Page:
A dramatic day of developments in Libya, as poorly armed opposition forces try to hold on against attacks by Moammar Gadhafi's forces.Tonight we bring you new video from inside the surrounded city of Zawiya. Gadhafi doesn't want you to know what is happening there
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The uprising in Libya has entered its fourth week. The question remains: Will Gadhafi resign? Libyan opposition leaders are denying they've been negotiating an exit strategy for the embattled Libyan leader and his family, despite reports to the contrary.
Members of the Libyan National Transitional Council say the talks never existed. According to the false reports, the opposition would not seek criminal charges against Gadhafi if he stepped down within three days.
Gadhafi's regime also denied a deal was in the works with the opposition.
The United States is still pushing Gadhafi to give up his reign and face prosecution.
"There is nothing preventing Mr. Gadhafi from leaving his tent, climbing in an airplane and leaving Libya so that his people can have a better tomorrow than they have today," U.S. State Department Spokesman P.J. Crowley said.
"We are going to hold him accountable," he added.
But Gadhafi is showing no signs he will resign.
Gadhafi added to the confusion today when it took him seven hours to show up at a Tripoli hotel, where journalists had been holed up waiting his arrival.
When he finally got there he only spoke with French and Turkish journalists, and repeated his claim that the uprising is the work of al Qaeda.
We have found new video denouncing that claim. We'll play it for you tonight on 360.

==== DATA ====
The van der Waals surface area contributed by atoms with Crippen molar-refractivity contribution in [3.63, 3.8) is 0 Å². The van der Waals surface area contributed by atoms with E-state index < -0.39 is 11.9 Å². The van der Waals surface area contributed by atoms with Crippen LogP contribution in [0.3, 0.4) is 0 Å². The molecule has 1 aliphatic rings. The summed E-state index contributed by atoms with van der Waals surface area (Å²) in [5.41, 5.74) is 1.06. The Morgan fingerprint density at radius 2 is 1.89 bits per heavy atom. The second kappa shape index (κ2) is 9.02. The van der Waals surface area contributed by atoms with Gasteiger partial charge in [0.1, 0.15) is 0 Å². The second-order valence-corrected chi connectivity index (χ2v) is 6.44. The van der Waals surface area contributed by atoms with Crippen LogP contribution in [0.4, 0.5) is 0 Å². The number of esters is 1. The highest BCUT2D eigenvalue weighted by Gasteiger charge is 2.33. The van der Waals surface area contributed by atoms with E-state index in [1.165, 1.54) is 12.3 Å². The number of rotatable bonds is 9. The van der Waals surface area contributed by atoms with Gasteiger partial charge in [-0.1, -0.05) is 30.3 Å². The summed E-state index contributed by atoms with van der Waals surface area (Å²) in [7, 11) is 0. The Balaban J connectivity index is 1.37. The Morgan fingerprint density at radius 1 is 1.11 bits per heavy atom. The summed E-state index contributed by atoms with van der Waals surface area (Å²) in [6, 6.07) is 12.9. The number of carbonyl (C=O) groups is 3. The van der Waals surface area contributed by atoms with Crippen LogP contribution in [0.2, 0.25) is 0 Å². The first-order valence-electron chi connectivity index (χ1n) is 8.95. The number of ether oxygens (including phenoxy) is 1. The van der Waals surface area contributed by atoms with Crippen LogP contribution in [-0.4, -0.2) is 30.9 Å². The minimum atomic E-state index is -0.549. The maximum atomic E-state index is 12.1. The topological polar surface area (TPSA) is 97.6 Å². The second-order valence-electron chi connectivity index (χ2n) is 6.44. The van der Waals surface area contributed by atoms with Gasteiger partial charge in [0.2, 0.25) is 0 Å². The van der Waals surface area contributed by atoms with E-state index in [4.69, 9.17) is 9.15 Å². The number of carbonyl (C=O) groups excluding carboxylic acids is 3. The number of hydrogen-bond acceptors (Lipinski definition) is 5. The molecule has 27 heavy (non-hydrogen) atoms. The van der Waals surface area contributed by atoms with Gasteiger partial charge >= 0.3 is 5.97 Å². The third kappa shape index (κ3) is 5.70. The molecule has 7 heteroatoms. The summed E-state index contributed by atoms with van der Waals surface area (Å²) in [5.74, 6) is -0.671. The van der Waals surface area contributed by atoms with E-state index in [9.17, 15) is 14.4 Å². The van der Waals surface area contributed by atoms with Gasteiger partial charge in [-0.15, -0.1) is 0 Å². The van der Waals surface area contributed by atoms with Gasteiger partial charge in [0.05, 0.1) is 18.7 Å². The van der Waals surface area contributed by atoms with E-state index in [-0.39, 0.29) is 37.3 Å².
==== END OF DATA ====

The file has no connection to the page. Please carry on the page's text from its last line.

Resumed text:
We'll also give you a look inside the Gadhafi family. The Libyan leader has nine grown children. Perhaps the most well-known is Saif, his second oldest, who has been seen as a possible successor to his father. But there are many others wielding power in Libya. Tom Foreman lays out a family tree for you tonight.
In other news, there are new videos of Charlie Sheen creating a lot of buzz. In one, posted on TMZ.com, he's brandishing a machete on a rooftop. Then there are the incoherent ramblings on UStream.com, with each getting nearly a million views. Dr. Drew Pinsky says Sheen's very public meltdown is no joke. We'll talk with him tonight.
Join us for these stories and much more starting at 10 p.m. ET. See you then.
CNN Wire Staff
Tripoli, Libya (CNN) - Libyan opposition members denied Tuesday that they have been negotiating an exit deal with Libyan leader Moammar Gadhafi, rejecting an assertion made earlier in the day by an opposition official.
Speaking to reporters, members of the Libyan National Transitional Council said there have been no such talks. Council spokesman Abdel Hafez Ghoga also denied reports that the opposition would promise not to pursue Gadhafi for crimes if he steps down within three days.
Earlier, a member of an opposition group called the February 17 Coalition said Gadhafi was trying to strike a deal with opposition leaders, saying he would step down as Libya's leader if they would guarantee him safe passage out of the country and promise that neither he nor his family would face prosecution.
The coalition member, Amal Bugaigis, said the opposition submitted counteroffers, which included a stipulation that Gadhafi had to immediately concede he is not the ruler of Libya.
Gadhafi was expected to meet Tuesday with reporters at a hotel in Tripoli. The transistional council's 31 members represent most areas of Libya and focus on organizing a governmental structure for a post-Gadhafi Libya.
The Libyan opposition is composed not of a single monolithic group, but of various groups and individuals around the country whose shared goal is to see the 68-year-old ruler ousted.
Gadhafi's regime, meanwhile, also denied having entered into negotiations with the rebels. Musa Ibrahim, a government spokesman, called reports of such negotiations "lies."
In Washington, U.S. State Department spokesman P.J. Crowley said any departure from Libya of Gadhafi would not exempt him, his family or others from responsibility for their actions. "We are going to hold him accountable," Crowley said.
U.S. President Barack Obama discussed Libya on Tuesday with British Prime Minister David Cameron, the White House said in a statement.
"They agreed that the common objective in Libya must be an immediate end to brutality and violence; the departure of Gadhafi from power as quickly as possible; and a transition that meets the Libyan peoples' aspirations for freedom, dignity, and a representative government," it said.